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Mind Your Language – 7 Points To Remember When Supporting Early Learners With EAL

There is much that early years settings must consider when supporting children and families with EAL, says Kathy Brodie...

  • Mind Your Language – 7 Points To Remember When Supporting Early Learners With EAL

There are more and more children coming to the UK’s early years settings who have English as an additional language (EAL).

This can present various challenges for practitioners, such as in getting to know the children concerned and being able to determine how much of the curriculum they are accessing. It may also present a particular problem for teachers in Reception classes, when it comes to carrying out a baseline assessment.

However, having EAL also presents children with a great opportunity. Research has repeatedly shown that there are significant advantages to having two or more languages at an early age – which means that there are many benefits to be had in terms of boosting children’s development, from being able to effectively and proactively support children with EAL.

It’s worth remembering that teaching the speaking and listening skills that are good for children with EAL will also help to support and develop the language skills of all children in your setting.

Finally, when thinking about EAL, it’s important for early years practitioners to keep in mind that a ‘home’ language is more than simply spoken words – it’s part of a child’s cultural and community identity…

1. Unique children

The children with EAL you encounter in your setting will likely be from a wide range of backgrounds and circumstances, and will often have very different life experiences. It is advantageous to be aware of each child’s background, to ensure that suitable and effective support is offered.

For example, you may have to focus on a child’s cultural differences before their language support if they are newly arrived to England, whereas a child born and raised in the UK may not need this.

2. Not just English

Valuing children’s home languages is a very important part of the process of helping them to learn English. Sometimes parents will be keen to encourage their children to speak English at home as well as at your setting, but children being fluent in one language at home will help you to support their learning in another.

3. A quiet start

A period of silence is absolutely normal when a child is just starting to learn English as an additional language. This can last up to six months, whilst he/she absorbs unfamiliar vocabulary, syntax and grammar, and builds up enough confidence to use the language.

Although positive encouragement to speak at this stage is helpful, you should not force children to speak before they are ready. Often they will talk to their friends during play first.

4. Useful resources

Many local authorities will have access to books, games and artefacts that can support children’s home language while also making links to English. There are a number specialist companies, such as Mantra Lingua, from whom you can buy books, posters and resources in a wide range of languages.

Alternatively, you could ask children’s families to provide books (preferably with a translation), recorded songs, stories or rhymes in their home languages.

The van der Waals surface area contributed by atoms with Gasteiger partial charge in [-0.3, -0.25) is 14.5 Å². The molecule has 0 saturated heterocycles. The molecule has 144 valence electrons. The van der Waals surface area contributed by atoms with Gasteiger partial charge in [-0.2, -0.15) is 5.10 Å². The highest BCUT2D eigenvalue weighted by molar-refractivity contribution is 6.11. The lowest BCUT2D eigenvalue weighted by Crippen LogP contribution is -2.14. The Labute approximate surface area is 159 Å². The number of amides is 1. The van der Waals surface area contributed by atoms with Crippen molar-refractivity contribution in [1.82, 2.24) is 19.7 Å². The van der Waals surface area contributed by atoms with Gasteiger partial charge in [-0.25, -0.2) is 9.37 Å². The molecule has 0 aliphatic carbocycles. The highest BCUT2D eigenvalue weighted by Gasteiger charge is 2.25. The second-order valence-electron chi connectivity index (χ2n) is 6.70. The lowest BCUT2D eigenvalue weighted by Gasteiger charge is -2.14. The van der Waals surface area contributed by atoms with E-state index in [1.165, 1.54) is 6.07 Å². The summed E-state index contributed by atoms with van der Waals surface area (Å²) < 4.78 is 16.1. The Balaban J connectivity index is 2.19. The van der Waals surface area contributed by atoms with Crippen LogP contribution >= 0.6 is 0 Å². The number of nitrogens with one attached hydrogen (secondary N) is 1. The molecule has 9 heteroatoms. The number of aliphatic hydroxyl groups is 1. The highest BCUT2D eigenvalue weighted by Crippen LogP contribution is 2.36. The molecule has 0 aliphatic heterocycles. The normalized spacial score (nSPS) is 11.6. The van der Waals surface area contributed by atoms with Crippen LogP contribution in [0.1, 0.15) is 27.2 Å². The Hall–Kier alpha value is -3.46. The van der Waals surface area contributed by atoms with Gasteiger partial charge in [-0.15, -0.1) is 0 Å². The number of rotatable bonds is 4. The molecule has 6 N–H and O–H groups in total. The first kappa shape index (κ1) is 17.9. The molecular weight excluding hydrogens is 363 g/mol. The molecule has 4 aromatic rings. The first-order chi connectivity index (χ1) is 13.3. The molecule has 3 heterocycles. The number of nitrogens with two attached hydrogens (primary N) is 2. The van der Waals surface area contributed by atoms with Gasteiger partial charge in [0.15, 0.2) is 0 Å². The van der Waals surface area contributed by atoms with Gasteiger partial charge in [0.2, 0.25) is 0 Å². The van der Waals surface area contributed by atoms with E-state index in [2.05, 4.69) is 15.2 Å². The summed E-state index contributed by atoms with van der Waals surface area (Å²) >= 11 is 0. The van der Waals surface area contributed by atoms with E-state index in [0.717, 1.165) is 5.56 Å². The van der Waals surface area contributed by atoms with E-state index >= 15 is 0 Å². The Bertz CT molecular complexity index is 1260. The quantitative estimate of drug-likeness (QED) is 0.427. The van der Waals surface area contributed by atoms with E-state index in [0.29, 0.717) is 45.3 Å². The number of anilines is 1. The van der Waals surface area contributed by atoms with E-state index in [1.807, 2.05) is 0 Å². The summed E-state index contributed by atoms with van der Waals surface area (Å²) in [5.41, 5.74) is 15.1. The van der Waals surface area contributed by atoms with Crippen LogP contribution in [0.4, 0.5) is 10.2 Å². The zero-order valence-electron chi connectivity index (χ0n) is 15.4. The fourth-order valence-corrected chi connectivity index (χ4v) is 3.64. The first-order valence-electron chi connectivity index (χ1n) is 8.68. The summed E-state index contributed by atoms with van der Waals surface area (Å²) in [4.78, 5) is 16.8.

5. Get support

Another option for supporting children with EAL is to employ or temporarily hire a bilingual teaching assistant who is able to speak both the home language and English.

If you need to hold meetings with parents who are also learning English you could buy in the services of a translator, who can translate both spoken and written language and explain any implications to parents. Do be aware, however, that this will be more expensive than a bilingual teaching assistant.

6. It takes time

You may be able to see ‘surface features’ of both English and a child’s home language within two years. However, it may take up to seven years for a child to have full proficiency in a second language, even though he/she may appear to be proficient when playing with friends.

This is because basic interpersonal communication skills are more likely to develop before the skills needed to use language cognitively.

7. Be aware

Depending on the circumstances, some sensitivity may be needed when putting children together purely because they have the same language. If they have been displaced from areas where there is civil conflict, for example, it could be that this will cause the children and families distress.

As before, it is helpful to find out as much as possible about individuals’ backgrounds first.

Is EAL an SEN?

Having English as an additional language in itself is not a special educational need – many children with EAL will only need additional support for a few months. However, it could be that having to communicate in a language that is not their home language may mask other problems affecting these children.

A bilingual teaching assistant can help you to determine the children’s level of learning and development in their home language. Don’t forget that liaising with parents may give you further information about children’s speech and language at home.

Kathy Brodie is an Early Years Professional and trainer based in East Cheshire; for more information, visit www.kathybrodie.com or follow @kathybrodie

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